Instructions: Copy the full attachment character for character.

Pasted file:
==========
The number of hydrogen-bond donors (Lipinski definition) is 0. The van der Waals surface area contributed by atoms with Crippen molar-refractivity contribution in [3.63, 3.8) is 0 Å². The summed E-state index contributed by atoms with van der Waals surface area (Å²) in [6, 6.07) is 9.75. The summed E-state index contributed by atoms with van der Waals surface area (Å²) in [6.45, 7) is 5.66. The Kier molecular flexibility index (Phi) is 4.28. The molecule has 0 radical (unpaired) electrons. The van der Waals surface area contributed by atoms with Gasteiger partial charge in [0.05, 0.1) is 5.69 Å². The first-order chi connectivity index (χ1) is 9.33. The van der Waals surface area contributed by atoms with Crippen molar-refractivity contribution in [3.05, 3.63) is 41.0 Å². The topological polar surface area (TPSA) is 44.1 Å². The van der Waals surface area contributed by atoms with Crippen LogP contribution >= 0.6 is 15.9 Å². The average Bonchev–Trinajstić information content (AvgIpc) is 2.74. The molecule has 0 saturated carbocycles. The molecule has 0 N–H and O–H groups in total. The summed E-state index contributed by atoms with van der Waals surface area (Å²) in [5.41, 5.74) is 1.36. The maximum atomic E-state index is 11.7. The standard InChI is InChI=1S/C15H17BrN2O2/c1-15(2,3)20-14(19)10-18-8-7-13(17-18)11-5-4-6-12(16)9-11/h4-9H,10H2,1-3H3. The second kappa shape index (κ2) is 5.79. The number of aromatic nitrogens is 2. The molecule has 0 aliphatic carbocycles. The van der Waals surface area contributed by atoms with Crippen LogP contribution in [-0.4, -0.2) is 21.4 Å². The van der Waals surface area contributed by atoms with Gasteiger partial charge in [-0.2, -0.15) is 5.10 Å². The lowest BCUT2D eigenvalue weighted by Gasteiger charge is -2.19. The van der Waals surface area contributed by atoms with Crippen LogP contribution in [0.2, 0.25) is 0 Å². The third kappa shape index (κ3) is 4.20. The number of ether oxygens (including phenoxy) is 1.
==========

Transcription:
The number of hydrogen-bond donors (Lipinski definition) is 0. The van der Waals surface area contributed by atoms with Crippen molar-refractivity contribution in [3.63, 3.8) is 0 Å². The summed E-state index contributed by atoms with van der Waals surface area (Å²) in [6, 6.07) is 9.75. The summed E-state index contributed by atoms with van der Waals surface area (Å²) in [6.45, 7) is 5.66. The Kier molecular flexibility index (Phi) is 4.28. The molecule has 0 radical (unpaired) electrons. The van der Waals surface area contributed by atoms with Gasteiger partial charge in [0.05, 0.1) is 5.69 Å². The first-order chi connectivity index (χ1) is 9.33. The van der Waals surface area contributed by atoms with Crippen molar-refractivity contribution in [3.05, 3.63) is 41.0 Å². The topological polar surface area (TPSA) is 44.1 Å². The van der Waals surface area contributed by atoms with Crippen LogP contribution >= 0.6 is 15.9 Å². The average Bonchev–Trinajstić information content (AvgIpc) is 2.74. The molecule has 0 saturated carbocycles. The molecule has 0 N–H and O–H groups in total. The summed E-state index contributed by atoms with van der Waals surface area (Å²) in [5.41, 5.74) is 1.36. The maximum atomic E-state index is 11.7. The standard InChI is InChI=1S/C15H17BrN2O2/c1-15(2,3)20-14(19)10-18-8-7-13(17-18)11-5-4-6-12(16)9-11/h4-9H,10H2,1-3H3. The second kappa shape index (κ2) is 5.79. The number of aromatic nitrogens is 2. The molecule has 0 aliphatic carbocycles. The van der Waals surface area contributed by atoms with Crippen LogP contribution in [-0.4, -0.2) is 21.4 Å². The van der Waals surface area contributed by atoms with Gasteiger partial charge in [-0.2, -0.15) is 5.10 Å². The lowest BCUT2D eigenvalue weighted by Gasteiger charge is -2.19. The van der Waals surface area contributed by atoms with Crippen LogP contribution in [0.2, 0.25) is 0 Å². The third kappa shape index (κ3) is 4.20. The number of ether oxygens (including phenoxy) is 1.